It’s back to school time. Time for pencils, backpacks, homework and… classic literature. Not only are the classics often assigned for school reading, but many of us return to them again and again for our own personal enjoyment. These classic titles hold enduring appeal for their memorable characters, universal themes, and excellent prose. Many classic works have also been turned into a plethora of adaptations for film, television, radio and more. The past few years have given rise to a new type of adaption: graphic novels.
The graphic novel format offers a fresh and beautiful way for new and experienced generations of readers to fall in love (or fall in love again) with some of these most beloved and enduring classics. By pairing stunning imagery with cherished characters and stories, the authors and illustrators responsible for adapting these classic often do so in a way that reflects their deep love and understanding of the literature. So whether you’ve read your favorite classics at least twenty times, or it’s you’re first time experiencing the classics, check out these graphic novel adaptions of classics available at STPL. They may just help you look at the titles on that school reading list with new eyes.
This list includes classic children's books as well as classic texts often found on teens' high school reading lists, which have been adapted into graphic novels.
This graphic novel adaption sparkles with color, and Anne's spirit shines forth on every page. Although abridged, nothing of the story is lost in this vivid retelling of the beloved classic.
This graphic novel adaptation of Madeline L'Engle's classic is not to be missed! In 50 years of publication, the book has never been illustrated before. Now, Hope Larson's beautiful illustrations add richness and depth to this beloved story. Follow Meg Murray, her brother Charles Wallace, and their friend Calvin on an inter-dimensional journey through space and time to save their father--and the universe--from the forces of darkness.
Antoine Saint-Exupéry’s original story has been cherished by countless children and adults. Sfar's adaptation does justice to the original, preserving all of its charm and depth, but the graphic novel updates the language for a modern generation.
While newer than many other titles on this list, this work by Phillip Pullman can easily be considered a modern classic. The graphic novel weaves together words and illustrations to transport readers to the story's magical time and place.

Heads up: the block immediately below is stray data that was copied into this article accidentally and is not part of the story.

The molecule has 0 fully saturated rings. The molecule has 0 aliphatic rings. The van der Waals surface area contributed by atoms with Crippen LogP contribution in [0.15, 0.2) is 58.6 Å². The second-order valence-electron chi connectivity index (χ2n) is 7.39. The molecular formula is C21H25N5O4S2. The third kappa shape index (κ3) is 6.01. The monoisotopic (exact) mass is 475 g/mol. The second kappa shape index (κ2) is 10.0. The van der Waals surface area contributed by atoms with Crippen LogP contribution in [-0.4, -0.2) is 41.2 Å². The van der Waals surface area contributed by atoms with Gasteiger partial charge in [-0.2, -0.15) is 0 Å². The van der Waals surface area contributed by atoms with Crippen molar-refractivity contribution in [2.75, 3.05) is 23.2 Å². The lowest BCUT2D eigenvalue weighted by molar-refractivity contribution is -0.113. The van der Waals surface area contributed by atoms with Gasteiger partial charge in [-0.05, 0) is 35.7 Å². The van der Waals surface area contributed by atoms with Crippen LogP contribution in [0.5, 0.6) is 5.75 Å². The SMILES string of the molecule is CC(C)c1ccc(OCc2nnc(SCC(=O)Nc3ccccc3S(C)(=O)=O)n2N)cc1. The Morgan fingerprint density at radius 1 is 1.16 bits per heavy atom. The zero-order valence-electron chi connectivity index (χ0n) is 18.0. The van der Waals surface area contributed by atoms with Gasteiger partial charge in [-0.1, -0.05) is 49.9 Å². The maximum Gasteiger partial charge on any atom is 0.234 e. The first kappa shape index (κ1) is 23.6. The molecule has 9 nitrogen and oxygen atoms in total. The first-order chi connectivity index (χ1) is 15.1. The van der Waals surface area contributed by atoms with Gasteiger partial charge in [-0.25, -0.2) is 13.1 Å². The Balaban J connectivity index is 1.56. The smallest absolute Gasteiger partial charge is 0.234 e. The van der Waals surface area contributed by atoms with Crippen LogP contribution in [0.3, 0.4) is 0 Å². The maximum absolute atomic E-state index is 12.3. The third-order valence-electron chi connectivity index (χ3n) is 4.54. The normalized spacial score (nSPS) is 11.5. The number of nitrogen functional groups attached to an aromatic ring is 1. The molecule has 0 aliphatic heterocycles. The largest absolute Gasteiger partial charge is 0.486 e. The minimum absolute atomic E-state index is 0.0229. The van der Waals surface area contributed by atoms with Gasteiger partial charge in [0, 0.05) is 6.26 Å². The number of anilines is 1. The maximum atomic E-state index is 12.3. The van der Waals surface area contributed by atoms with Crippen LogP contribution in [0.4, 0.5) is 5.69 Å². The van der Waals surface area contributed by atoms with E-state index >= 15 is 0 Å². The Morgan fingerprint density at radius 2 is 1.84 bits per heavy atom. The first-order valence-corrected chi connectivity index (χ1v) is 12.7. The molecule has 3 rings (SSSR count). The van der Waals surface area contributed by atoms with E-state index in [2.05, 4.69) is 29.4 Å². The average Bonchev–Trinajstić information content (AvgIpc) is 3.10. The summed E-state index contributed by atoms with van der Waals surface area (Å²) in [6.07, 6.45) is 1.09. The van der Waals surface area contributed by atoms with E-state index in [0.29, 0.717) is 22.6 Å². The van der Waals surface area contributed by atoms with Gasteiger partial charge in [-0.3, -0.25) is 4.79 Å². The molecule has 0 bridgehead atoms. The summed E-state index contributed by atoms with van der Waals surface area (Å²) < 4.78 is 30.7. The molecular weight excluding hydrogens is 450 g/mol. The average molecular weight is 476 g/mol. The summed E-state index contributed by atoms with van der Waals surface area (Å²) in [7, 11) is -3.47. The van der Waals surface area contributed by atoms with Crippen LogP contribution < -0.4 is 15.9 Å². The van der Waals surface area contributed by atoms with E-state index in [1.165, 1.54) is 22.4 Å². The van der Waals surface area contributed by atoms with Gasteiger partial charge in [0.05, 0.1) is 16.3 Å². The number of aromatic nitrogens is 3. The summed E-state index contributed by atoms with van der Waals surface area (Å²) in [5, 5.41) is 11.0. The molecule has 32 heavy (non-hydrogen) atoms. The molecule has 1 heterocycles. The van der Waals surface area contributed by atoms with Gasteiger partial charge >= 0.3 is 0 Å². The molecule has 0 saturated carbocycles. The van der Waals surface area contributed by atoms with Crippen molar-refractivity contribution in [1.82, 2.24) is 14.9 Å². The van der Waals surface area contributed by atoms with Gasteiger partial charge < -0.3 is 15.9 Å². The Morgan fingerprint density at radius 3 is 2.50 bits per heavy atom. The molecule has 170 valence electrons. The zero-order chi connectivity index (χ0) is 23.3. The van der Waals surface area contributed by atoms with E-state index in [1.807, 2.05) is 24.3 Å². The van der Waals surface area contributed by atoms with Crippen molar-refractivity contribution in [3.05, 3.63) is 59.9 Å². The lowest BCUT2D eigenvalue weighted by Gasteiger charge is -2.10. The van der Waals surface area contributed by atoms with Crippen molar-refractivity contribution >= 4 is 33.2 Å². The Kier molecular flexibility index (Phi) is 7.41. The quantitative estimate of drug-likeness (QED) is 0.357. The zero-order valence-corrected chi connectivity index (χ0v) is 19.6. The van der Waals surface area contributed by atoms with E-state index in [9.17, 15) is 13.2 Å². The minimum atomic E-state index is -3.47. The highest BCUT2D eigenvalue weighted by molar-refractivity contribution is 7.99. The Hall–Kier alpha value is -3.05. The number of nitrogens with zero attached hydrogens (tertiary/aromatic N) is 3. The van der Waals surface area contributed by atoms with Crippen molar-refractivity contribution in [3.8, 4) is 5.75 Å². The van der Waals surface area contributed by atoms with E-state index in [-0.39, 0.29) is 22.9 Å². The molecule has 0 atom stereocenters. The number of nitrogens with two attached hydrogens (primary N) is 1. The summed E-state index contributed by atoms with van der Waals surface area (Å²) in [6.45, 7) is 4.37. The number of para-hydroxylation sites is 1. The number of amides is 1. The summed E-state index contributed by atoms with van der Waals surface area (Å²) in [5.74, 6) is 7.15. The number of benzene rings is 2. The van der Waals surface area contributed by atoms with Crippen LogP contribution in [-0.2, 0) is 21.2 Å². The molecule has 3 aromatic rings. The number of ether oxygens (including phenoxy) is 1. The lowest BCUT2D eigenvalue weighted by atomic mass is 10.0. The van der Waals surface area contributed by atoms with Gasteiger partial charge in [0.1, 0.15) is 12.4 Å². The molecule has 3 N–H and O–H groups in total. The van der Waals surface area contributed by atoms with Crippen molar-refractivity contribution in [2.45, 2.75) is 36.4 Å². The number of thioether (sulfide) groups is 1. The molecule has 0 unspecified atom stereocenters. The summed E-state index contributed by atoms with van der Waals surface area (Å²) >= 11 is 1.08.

In this first graphic novel adaption of Anne Frank's Diary, the author and illustrator deftly weave together direct quotations from the original diary with imagery that beautifully demonstrates Anne Frank's strength of character and humanity in the face of horror and tragedy. This adaption of the diary tells her story in a way that is accessible and relatable to older children and teens.
Louisa May Alcott's Little Women is arguably one of the most adapted classics of all time. This graphic novel retelling preserves the original characters' personalities, but the story is set in current times. The characters face challenges and circumstances relevant to modern youth, including issues of race, identity, illness, and family.
Lois Lowry's classic, The Giver, is especially well-suited to retelling as a graphic novel. The main character, Jonas, begins life in a world devoid of color and love and pain. Russell's artwork likewise starts out as being muted and grey, but as these elements are introduced to the story, they also creep into the images in brief, colorful glimpses. The illustrations add depth and emotional impact to an already gripping tale.
This intense, visually detailed rendition contains all of the action and emotion of the ancient tale, but the images demonstrate what is sometimes difficult for readers to grasp in the old English translations. This graphic novel is a good introduction to the epic tale, but the imagery may too intense for some young readers.
This adaptation is faithful to the original, drawing its text directly from the source material, and using the illustrations carefully and thoughtfully to add emotional impact to the situations and injustices described in the story.